The sixth word of the sentence, “from,” qualifies as a Palinism within a Palinism so Palinistically Palinish as to justify extended consideration.
The actress Julianne Moore reported, in her Daily Show interview with Jon Stewart, that her extensive studies of Palin’s speech patterns confirmed an unusual emphasis on prepositions, possibly originating in Palin’s Idaho roots and linguistic heritage via her father.
Now, hardly anyone, if anyone at all, would claim that Idaho is any sense less real-American than any other place really in America. Some may even consider Palin’s Idaho to be more real-American than many other formally American places. All the same, this substitution of “from” for the expected “with” is the kind of locution whose dissonance clangs against the expectations of any native speaker of American English. Yet the Palin “contrast from,” as opposed to the modern English “contrast with,” indisputably constitutes semantic value-added: Merely to contrast with something is passive, static. White automatically contrasts with black, male with female, fullness with emptiness, and so on. To contrast from something would be to divide or break away, as though propelled and free at last. Palin’s “from” is an energetic vector, a dynamism, not a mere state of things – especially not a state of things so evil that a real American would instantly recoil from maintaining any kind of “with”-ness in relation to it.
We can now envision real American-ness, or super-real or surreal-American-ness, as best embodied in the Mosaic “who,” leading the children of neo-Israel away from the “that” of the radical left/Egyptian dispensation/captivity into the desert of Republican primary revelation, in the direction of the Promised Land – a new Promised Land, the prophetic America that for a true conservative is always both behind us and, if we have grace to use it so, ahead of us.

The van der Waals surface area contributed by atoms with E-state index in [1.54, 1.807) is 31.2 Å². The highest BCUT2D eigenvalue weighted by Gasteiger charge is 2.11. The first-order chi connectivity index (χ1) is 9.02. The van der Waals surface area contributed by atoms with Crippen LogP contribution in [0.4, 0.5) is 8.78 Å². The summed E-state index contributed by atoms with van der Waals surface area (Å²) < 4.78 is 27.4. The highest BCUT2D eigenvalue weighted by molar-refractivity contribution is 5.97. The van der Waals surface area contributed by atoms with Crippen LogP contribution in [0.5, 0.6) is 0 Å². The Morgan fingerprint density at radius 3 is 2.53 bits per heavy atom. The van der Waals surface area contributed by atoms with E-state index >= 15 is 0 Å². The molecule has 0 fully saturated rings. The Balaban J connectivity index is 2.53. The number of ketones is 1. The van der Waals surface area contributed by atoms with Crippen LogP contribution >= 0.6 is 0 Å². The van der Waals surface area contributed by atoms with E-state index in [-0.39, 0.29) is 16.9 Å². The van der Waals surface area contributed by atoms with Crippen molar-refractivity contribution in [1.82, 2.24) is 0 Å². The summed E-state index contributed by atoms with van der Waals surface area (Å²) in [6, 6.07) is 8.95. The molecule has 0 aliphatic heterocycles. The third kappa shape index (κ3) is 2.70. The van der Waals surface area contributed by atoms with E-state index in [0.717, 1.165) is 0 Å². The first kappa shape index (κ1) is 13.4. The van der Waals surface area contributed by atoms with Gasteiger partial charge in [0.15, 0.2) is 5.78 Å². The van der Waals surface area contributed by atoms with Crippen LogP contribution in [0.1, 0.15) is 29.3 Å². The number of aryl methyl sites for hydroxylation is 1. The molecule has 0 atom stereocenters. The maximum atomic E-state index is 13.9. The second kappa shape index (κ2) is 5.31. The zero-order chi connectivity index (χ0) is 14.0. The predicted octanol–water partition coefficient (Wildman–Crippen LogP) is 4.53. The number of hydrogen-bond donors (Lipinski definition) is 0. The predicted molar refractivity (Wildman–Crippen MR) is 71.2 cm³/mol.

After a short pause to marvel at the felicity with which the “that” at 2.7 concentrates and consolidates the all-encompassing complexities of the preceding thoughts on the satanico-radical left, we can turn to the final sentence (3), which reprises the “best can” construction, but now in the form of testimony turning on another helpful “that”:
I thought who best could do that
Palin’s unquestioning question captures the way that a question one poses to oneself summons forth and reveals, because it pre-supposes and in so doing constitutes, an assertion of self. On one level, “I thought who best could do that” translates as “I asked myself, ‘Who would be most able or best-qualified to free us from satanic radical leftism?'” but “I thought who best could do that” buries such questioning deep enough so that only the disturbed verbal earth above it can be detected. “I thought who best could do that” therefore suggests active conception: if not quite to the effect that Palin believes in her own ability to conjure the redeemer, the one who best can, from the void, then at least removing any suggestion of doubt or hesitation on the way to the salvific answer.
In the transcript at or just before our final sentence, 4, Palinists will, with some justification, detect the work of some lamestream media under-demon, the veritable outlines of a fiendish claw. Why exactly do we need to interpolate an “and” between”I thought who best could do that” and that final, cheerful independent clause, a natural sentence, if not necessarily a natural-sounding or well-formed one?
No good reason at all – unless it’s your dispensation and desire to mistreat the defenseless and perhaps disadvantaged. If so, then you may also miss the humility of “my own personal opinion,” and fail to credit the playfully winking, slyly knowing sarcasm of “the cheerful one,” a phrase Palin repeated later, and, for all I know, has been repeating for days. The interpolation between repeated “is”‘s emphasizes her purposefulness. She is seemingly quite fully aware of how thoroughly she is diminishing the man who applied it to himself, and for whom she happened to vote, without really endorsing.